Twice as many women as men apply to study law

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Overall law school applications have increased by over 17,000 since 2019, UCAS data shows

Twice as many women as men are applying to study law in the UK, data sourced from university admissions service UCAS shows.

The data, collated by criminal defence firm Lawtons, shows the number of women applying to study law at the undergraduate level in 2022 reached 103,575, almost double the 51,865 applications from males that year.

In the past three years, applications to study law in the UK have increased by over 17,000, with male applications increasing by 4% per year and female applications rising by 4.4%.

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Over the last three years, female applications to all law courses in the UK have risen by 13%.

The biggest age demographic increase came from 18-year-olds, who made over 100,000 applications in 2022, compared with just 11,000 in the 21-24 age group.

The greatest increase in female applications by locality was in Northern Ireland, which saw a 7.6% rise compared to a 6% drop in male applications.

The numbers continue the trend noted last year where 69% (107,085) of law applicants in 2021 were female, compared with just 31% (48,065) of men.

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I think this would have more interest for the profession if, like other jurisdictions, you could only become a solicitor or barrister by studying Law. As it stands, you can convert from pretty much anything so the impact on the legal profession of this is difficult to judge.


Carl Gardner

Good point, but having taught the GDL/PGDL between 2016 and 2021, I reckon the proportions must be broadly similar for students converting to law. Maybe not two-to-one, but something like 60-40.


Commander Data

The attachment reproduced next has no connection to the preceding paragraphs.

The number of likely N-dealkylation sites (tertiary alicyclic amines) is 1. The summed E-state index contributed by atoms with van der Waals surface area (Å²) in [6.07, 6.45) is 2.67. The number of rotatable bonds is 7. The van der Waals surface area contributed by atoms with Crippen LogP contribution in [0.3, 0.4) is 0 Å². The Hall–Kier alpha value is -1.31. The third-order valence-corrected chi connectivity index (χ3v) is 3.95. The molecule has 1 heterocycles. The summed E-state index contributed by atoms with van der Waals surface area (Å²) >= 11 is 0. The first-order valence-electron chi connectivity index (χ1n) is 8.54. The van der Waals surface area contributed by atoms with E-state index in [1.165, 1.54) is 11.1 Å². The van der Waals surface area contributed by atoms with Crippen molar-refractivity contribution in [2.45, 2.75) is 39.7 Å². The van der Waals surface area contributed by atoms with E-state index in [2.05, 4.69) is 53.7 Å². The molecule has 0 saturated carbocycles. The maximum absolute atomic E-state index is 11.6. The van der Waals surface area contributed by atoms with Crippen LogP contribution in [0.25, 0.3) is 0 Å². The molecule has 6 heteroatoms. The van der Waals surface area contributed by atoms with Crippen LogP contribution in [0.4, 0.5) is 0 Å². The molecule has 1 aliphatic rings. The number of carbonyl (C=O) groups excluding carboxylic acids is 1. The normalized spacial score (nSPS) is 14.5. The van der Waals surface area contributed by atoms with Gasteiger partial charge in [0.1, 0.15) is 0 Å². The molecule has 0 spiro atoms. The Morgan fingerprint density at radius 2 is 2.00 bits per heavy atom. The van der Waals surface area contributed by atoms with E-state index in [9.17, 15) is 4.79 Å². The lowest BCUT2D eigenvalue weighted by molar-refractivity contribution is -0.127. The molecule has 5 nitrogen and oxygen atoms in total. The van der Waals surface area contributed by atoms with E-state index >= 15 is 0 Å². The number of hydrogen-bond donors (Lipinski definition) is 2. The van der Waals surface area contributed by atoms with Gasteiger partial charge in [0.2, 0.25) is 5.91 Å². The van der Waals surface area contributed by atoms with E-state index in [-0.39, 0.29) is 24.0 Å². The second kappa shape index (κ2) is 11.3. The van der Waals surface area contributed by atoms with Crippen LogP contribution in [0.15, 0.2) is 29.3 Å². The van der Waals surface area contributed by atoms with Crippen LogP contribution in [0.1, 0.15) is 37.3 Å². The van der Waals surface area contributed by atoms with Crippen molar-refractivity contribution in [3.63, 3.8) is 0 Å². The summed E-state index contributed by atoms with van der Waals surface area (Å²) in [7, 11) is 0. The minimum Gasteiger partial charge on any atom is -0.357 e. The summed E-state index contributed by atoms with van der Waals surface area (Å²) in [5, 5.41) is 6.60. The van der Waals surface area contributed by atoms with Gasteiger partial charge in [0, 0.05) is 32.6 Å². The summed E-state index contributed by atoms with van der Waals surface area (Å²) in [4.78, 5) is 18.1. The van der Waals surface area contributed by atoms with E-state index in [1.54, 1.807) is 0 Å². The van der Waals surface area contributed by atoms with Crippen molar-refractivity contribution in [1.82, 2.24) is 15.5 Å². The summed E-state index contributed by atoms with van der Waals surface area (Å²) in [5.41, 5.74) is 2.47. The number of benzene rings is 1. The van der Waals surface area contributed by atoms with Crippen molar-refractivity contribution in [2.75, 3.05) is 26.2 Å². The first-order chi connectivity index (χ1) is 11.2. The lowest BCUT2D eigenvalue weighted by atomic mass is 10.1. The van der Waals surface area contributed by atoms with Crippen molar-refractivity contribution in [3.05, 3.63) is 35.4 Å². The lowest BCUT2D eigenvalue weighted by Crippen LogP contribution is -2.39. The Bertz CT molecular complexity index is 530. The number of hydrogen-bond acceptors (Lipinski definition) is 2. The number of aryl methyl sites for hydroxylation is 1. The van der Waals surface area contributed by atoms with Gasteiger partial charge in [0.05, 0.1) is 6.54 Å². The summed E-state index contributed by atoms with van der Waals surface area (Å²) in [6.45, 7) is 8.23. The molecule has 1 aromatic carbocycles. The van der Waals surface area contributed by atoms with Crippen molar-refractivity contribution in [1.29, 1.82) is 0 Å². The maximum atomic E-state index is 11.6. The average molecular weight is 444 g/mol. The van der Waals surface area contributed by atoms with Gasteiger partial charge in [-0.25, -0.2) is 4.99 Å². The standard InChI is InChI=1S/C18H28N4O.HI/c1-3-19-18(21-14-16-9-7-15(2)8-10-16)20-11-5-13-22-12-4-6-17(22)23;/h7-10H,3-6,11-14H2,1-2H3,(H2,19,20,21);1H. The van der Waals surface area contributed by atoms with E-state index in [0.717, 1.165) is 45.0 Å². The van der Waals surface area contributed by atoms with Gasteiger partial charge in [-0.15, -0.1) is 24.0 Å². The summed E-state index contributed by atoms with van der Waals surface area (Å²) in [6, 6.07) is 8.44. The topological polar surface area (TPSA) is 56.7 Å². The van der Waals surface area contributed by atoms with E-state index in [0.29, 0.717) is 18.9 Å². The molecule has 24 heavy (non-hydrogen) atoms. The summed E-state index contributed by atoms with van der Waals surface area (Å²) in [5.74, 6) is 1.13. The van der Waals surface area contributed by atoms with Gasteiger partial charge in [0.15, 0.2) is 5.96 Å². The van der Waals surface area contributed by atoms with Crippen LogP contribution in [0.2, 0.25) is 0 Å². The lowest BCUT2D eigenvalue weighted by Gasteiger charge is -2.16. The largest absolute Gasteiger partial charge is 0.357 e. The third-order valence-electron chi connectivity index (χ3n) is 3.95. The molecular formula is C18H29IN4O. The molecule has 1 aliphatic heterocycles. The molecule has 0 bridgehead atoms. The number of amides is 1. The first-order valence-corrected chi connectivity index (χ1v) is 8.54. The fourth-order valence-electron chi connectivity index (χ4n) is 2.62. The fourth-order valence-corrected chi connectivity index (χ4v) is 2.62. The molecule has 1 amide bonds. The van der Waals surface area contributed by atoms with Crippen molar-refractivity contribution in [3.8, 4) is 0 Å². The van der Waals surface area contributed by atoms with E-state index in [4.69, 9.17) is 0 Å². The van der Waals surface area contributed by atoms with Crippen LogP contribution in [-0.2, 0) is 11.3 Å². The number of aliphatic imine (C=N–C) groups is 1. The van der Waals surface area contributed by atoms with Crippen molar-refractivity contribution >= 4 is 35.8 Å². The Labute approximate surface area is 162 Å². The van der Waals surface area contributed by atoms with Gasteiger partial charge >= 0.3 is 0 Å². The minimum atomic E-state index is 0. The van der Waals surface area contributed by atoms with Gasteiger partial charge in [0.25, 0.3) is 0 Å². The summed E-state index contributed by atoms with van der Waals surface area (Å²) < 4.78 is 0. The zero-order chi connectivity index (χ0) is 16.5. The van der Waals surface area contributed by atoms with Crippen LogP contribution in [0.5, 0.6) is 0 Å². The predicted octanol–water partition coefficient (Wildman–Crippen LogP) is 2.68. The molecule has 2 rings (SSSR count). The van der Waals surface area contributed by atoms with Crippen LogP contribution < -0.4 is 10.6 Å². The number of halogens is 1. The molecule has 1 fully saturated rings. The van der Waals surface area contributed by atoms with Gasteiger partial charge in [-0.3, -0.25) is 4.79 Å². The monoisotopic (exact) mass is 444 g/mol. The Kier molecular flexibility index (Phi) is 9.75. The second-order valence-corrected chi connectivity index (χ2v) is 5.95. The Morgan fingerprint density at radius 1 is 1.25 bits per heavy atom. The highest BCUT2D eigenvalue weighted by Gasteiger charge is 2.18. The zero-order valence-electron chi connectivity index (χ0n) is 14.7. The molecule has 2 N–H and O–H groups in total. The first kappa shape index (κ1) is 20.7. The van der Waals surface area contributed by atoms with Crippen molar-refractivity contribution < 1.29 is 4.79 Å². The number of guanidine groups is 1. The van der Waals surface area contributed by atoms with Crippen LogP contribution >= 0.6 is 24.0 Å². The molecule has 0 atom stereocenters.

The data cited are relatively meaningless without comparators for the applicant body across all subjects and/or other specific subjects. Is law an outlier here? We can’t tell.



Interesting. How can we improve diversity by encouraging more applications from men?






Oh give over!

You’ve had it made for 2000 years.



Explain? Until only relatively recently law (especially barristers) was a closed profession to all but upper and upper middle class men with the right connections (I.e. a very very small proportion of men). All the recent diversity initiatives miss out the worst performing demographic in schools at the moment (and society more broadly) – white working class males.



As others have pointed out these stats aren’t helpful in E&W but in Scotland the trend is that 2/3 of those entering the LLB are women and that continues into qualification.

In the next 10-20 years we’ll likely see more equality in partner figures but you have to wonder if the lack of men coming into and remaining in the profession will be viewed as something requiring attention/action.



Equality in partner numbers would mean something has gone very wrong in terms of discrimination given the number of women who choose to leave work of such nature upon motherhood.



I hope we will see positive discrimination towards men in the hiring process for TCA.


Pete Campbell

Across the board, females are increasingly making up the majority of university students across all disciplines. Law is clearly no exception!



Either the lefties have to advocate for positive discrimination for male applicants or they’ll be outed as the grifters they really are



What are the stats on how many practicing lawyers at 5 and 10 year mark are part-time?
Needed are stats on how many lawyers chose to not be on the partner track so that the partner track percentages reflect persons pursuing partner status.

The X percent from group Y yet high paid partners have half that percentage is misleading and a click generating headline of faulty data.

What is the drop out rate for the profession by 5 years by demographic group? If one group self-selects for a less demanding job, lawyers work 60 hours per week or more usually, it needs to be reported.

Higher up the ladder you go, the more work hours, less non-work life you have.
Higher up the ladder you go, the more cut throat the workers become. Difficulty in working with them will have persons self-select and chose to not advance in their field.

Please provide statistics on this. The entire discussion is poisoned the well with always saying ‘more gentrification, more benefits, more friendly work environment’ will change the work demographics. A hard, ruthless job, with long hours will cause lots of people to find other jobs to do.

It’s about personal choices people make both going into the college degree, getting a job in the field, pursue promotions, leaving the field.

Lawyers are de facto salespersons, selling their work hours and expertise. Lots of persons do well selling product, lots of persons hate selling product.



Partner track is long hard 60 hour weeks for years. Which gender by personal choice wants part time or drops out due to the long hours and workload in the first five years?

Part time will not make partner.


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